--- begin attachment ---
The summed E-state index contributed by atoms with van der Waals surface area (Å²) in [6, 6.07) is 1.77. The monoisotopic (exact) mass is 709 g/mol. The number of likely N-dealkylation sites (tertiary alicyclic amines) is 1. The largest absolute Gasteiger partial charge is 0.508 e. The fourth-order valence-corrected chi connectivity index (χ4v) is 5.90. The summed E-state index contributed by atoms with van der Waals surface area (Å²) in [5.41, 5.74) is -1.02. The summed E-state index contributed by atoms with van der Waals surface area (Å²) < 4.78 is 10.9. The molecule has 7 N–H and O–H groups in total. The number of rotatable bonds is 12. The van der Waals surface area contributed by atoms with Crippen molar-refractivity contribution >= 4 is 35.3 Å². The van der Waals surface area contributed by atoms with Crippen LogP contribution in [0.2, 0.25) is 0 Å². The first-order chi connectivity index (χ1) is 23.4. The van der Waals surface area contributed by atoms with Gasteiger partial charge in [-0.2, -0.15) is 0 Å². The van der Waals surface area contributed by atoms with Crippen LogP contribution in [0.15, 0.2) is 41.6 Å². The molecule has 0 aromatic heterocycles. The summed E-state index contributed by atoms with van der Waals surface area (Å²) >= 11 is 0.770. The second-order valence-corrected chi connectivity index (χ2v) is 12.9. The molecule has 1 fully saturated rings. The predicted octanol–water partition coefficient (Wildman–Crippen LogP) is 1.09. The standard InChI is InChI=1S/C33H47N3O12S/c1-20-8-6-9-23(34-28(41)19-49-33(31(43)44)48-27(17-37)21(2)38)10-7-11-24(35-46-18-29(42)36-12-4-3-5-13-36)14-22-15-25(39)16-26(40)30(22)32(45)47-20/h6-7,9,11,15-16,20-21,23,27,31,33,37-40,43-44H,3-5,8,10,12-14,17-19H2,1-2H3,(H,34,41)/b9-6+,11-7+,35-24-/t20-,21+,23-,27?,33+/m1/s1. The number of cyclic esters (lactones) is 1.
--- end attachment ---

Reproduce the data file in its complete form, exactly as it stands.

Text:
The summed E-state index contributed by atoms with van der Waals surface area (Å²) in [6, 6.07) is 1.77. The monoisotopic (exact) mass is 709 g/mol. The number of likely N-dealkylation sites (tertiary alicyclic amines) is 1. The largest absolute Gasteiger partial charge is 0.508 e. The fourth-order valence-corrected chi connectivity index (χ4v) is 5.90. The summed E-state index contributed by atoms with van der Waals surface area (Å²) in [5.41, 5.74) is -1.02. The summed E-state index contributed by atoms with van der Waals surface area (Å²) < 4.78 is 10.9. The molecule has 7 N–H and O–H groups in total. The number of rotatable bonds is 12. The van der Waals surface area contributed by atoms with Crippen molar-refractivity contribution >= 4 is 35.3 Å². The van der Waals surface area contributed by atoms with Crippen LogP contribution in [0.2, 0.25) is 0 Å². The first-order chi connectivity index (χ1) is 23.4. The van der Waals surface area contributed by atoms with Gasteiger partial charge in [-0.2, -0.15) is 0 Å². The van der Waals surface area contributed by atoms with Crippen LogP contribution in [0.15, 0.2) is 41.6 Å². The molecule has 0 aromatic heterocycles. The summed E-state index contributed by atoms with van der Waals surface area (Å²) >= 11 is 0.770. The second-order valence-corrected chi connectivity index (χ2v) is 12.9. The molecule has 1 fully saturated rings. The predicted octanol–water partition coefficient (Wildman–Crippen LogP) is 1.09. The standard InChI is InChI=1S/C33H47N3O12S/c1-20-8-6-9-23(34-28(41)19-49-33(31(43)44)48-27(17-37)21(2)38)10-7-11-24(35-46-18-29(42)36-12-4-3-5-13-36)14-22-15-25(39)16-26(40)30(22)32(45)47-20/h6-7,9,11,15-16,20-21,23,27,31,33,37-40,43-44H,3-5,8,10,12-14,17-19H2,1-2H3,(H,34,41)/b9-6+,11-7+,35-24-/t20-,21+,23-,27?,33+/m1/s1. The number of cyclic esters (lactones) is 1.